Jig grinder head over travel problem.
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  1. #1
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    Default Jig grinder head over travel problem.

    One of my Moore jig grinders wont hold the stroke length when chopping.
    Here's my problem.
    I have the stroke set short approx. .600".
    I hit go and the head starts chopping as it should.
    It will chop to the set length for anywhere from 10 to say 15 chops. Then coming down it will go past the set distance by about .5" hit the lock then go rite back to running correctly for another 10 to 15 chops and on the way down run past again.
    It will do this over and over. I took the reversing valve off and cleaned it out but it made no difference. I ordered a new valve to try but I'm wondering if it could be one of the cups or seals in the head ? Has anyone had this same problem?

  2. #2
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    Default Moore jig grinder hydraulic pnematic circuit

    The hydraulic-pneumatic circuit for the jig grinder is shown on page 117 of the Holes, Contours and Surfaces book. There are three possible explanations for the problem you described. One, there is an intermittent fault in the lower electrical limit switch This is unlikely if it is working reliably for 15 cycles before a fault. Two, there is a intermittent fault in the electric four way valve that directs the compressed air to the double acting cylinders. This is also unlikely if it is working consistently for 15 cycles before a fault. Three, you are gradually losing air pressure during the spindle reciprocation.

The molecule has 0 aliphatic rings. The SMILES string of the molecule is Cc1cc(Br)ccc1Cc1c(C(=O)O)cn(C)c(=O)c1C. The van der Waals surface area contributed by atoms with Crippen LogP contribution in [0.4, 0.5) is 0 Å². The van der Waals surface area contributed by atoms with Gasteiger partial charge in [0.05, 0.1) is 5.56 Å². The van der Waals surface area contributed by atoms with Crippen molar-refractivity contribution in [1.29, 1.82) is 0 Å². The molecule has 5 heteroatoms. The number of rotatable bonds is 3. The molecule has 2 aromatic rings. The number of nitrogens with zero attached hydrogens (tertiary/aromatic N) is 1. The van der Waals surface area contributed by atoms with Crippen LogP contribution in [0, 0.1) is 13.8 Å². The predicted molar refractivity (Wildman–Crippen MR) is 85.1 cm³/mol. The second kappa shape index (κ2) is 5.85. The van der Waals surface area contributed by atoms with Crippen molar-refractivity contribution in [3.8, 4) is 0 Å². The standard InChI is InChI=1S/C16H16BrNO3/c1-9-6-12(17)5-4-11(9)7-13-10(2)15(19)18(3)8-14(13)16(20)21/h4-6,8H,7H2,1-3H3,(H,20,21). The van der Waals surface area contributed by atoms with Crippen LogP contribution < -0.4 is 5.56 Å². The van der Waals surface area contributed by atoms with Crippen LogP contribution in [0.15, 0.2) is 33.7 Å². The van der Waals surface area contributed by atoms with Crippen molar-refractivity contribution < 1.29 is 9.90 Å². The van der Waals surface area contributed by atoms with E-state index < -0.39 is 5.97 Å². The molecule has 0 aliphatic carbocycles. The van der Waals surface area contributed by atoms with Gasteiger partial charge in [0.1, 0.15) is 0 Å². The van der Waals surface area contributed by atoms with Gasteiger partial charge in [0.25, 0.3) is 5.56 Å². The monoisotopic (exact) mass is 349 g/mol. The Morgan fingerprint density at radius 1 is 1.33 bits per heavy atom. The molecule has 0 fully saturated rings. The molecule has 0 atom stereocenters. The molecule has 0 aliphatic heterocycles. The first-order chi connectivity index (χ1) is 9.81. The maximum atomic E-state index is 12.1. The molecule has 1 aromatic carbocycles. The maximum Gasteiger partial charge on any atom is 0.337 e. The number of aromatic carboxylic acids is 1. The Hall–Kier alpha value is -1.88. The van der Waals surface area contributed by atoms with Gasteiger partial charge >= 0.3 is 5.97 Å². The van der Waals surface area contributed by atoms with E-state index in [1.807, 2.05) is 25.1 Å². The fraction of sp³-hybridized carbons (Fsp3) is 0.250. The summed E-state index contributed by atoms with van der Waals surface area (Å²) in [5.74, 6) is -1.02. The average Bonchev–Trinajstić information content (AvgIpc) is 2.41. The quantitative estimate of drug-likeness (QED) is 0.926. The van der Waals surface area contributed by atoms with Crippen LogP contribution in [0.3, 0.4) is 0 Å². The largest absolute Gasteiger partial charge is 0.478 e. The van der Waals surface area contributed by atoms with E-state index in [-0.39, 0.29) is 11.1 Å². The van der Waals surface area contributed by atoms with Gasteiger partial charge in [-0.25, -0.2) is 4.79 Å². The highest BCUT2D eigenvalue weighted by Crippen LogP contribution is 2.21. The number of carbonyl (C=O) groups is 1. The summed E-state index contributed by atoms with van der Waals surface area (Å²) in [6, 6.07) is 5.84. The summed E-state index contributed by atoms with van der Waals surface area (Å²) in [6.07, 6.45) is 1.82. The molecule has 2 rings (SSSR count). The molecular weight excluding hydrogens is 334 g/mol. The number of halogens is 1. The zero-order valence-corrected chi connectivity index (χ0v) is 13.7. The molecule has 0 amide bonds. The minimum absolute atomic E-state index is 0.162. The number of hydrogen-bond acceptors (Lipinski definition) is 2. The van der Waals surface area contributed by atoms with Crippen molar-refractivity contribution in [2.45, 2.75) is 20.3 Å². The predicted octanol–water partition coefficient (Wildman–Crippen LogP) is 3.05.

A air pressure of between 70 psi to 90 psi is required to both balance the weight of the quill assembly and operate the double acting reciprocation cylinders. The pressure required is determined by the weight of the quill and the weight of the grinding spindle. There is a regulator and accumulator installed to maintain the correct PSI. If the pressure is set too low the quill/spindle assembly will run past the lower limit switch. Your grinding spindle shares the 100 psi machine air inlet supply with the balance and reciprocation cylinders.

    As a guess, it takes 15 grinding cycles to run the air supply pressure down low enough to prevent the reciprocation circuit from doing its job. After a fault the air supply has time to catch up and bring the pressure up the minimum necessary to balance the quill/spindle assembly.

    What does the pressure gauge installed on the air balance circuit show as the machine is cycled? You need a gauge that is not filled with glycerin.

    There may be a fault in your air supply, there may be a leak in the air accumulator tank, there may be a jammed check valve leading to the accumulator, the accumulator bleed valve may be leaking, the air filter may be plugged, or the pressure regulator may be damaged.

    A bad air seal on the balance cylinder would not fail intermittently. The quill would stay at the lower hard stop.

    Robert
    Last edited by Robert R; 12-25-2017 at 10:55 AM.

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  4. #3
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    Thank you sir.
    I will check these areas out.
    I appreciate the info.

  5. #4
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    There is one easy test that may identify the problem. The air accumulator for the balance piston should be able to hold a air pressure of 70 psi for 12 hours with the jig grinder air line disconnected. If the grinder quill drops down to the lower stop overnight then you will know that there is a air leak.

    Robert
    Last edited by Robert R; 12-29-2017 at 08:52 PM.

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    Robert is likely right. These machines use a LOT of air. If your compressor is adequate in size then look at your plumbing. Could be a restriction somewhere or a dryer too small.


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